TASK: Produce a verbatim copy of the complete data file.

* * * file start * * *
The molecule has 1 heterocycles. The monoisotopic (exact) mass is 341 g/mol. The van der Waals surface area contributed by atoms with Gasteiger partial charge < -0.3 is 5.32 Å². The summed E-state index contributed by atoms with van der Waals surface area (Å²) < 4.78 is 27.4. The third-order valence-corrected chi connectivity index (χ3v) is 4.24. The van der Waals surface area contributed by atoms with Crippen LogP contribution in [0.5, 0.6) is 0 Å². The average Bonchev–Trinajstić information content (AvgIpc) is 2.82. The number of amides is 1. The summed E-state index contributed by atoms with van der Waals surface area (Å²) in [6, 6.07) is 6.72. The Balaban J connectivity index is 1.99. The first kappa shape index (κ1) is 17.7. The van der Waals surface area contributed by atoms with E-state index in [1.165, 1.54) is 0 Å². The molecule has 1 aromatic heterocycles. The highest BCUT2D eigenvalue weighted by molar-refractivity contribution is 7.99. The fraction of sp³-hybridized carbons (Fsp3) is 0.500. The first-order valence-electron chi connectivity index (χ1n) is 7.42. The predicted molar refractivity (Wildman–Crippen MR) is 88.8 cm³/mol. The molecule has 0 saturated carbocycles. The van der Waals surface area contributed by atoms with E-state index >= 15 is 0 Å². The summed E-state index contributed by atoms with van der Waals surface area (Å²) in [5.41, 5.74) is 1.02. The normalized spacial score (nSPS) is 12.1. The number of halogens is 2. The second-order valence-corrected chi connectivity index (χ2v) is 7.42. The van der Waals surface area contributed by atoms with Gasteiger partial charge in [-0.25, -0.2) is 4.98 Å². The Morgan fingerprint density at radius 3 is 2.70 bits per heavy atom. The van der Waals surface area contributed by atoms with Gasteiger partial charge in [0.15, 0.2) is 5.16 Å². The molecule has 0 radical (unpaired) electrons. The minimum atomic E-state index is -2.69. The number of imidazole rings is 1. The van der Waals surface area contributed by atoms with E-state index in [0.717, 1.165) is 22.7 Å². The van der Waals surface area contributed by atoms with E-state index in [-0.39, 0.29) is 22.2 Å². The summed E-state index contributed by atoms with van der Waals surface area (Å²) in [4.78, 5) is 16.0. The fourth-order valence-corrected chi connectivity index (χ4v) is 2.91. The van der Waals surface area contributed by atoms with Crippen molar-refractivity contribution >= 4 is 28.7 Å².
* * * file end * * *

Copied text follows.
The molecule has 1 heterocycles. The monoisotopic (exact) mass is 341 g/mol. The van der Waals surface area contributed by atoms with Gasteiger partial charge < -0.3 is 5.32 Å². The summed E-state index contributed by atoms with van der Waals surface area (Å²) < 4.78 is 27.4. The third-order valence-corrected chi connectivity index (χ3v) is 4.24. The van der Waals surface area contributed by atoms with Crippen LogP contribution in [0.5, 0.6) is 0 Å². The average Bonchev–Trinajstić information content (AvgIpc) is 2.82. The number of amides is 1. The summed E-state index contributed by atoms with van der Waals surface area (Å²) in [6, 6.07) is 6.72. The Balaban J connectivity index is 1.99. The first kappa shape index (κ1) is 17.7. The van der Waals surface area contributed by atoms with E-state index in [1.165, 1.54) is 0 Å². The molecule has 1 aromatic heterocycles. The highest BCUT2D eigenvalue weighted by molar-refractivity contribution is 7.99. The fraction of sp³-hybridized carbons (Fsp3) is 0.500. The first-order valence-electron chi connectivity index (χ1n) is 7.42. The predicted molar refractivity (Wildman–Crippen MR) is 88.8 cm³/mol. The molecule has 0 saturated carbocycles. The van der Waals surface area contributed by atoms with E-state index >= 15 is 0 Å². The summed E-state index contributed by atoms with van der Waals surface area (Å²) in [5.41, 5.74) is 1.02. The normalized spacial score (nSPS) is 12.1. The number of halogens is 2. The second-order valence-corrected chi connectivity index (χ2v) is 7.42. The van der Waals surface area contributed by atoms with Gasteiger partial charge in [-0.25, -0.2) is 4.98 Å². The Morgan fingerprint density at radius 3 is 2.70 bits per heavy atom. The van der Waals surface area contributed by atoms with Gasteiger partial charge in [0.15, 0.2) is 5.16 Å². The molecule has 0 radical (unpaired) electrons. The minimum atomic E-state index is -2.69. The number of imidazole rings is 1. The van der Waals surface area contributed by atoms with E-state index in [0.717, 1.165) is 22.7 Å². The van der Waals surface area contributed by atoms with E-state index in [-0.39, 0.29) is 22.2 Å². The summed E-state index contributed by atoms with van der Waals surface area (Å²) in [4.78, 5) is 16.0. The fourth-order valence-corrected chi connectivity index (χ4v) is 2.91. The van der Waals surface area contributed by atoms with Crippen molar-refractivity contribution >= 4 is 28.7 Å².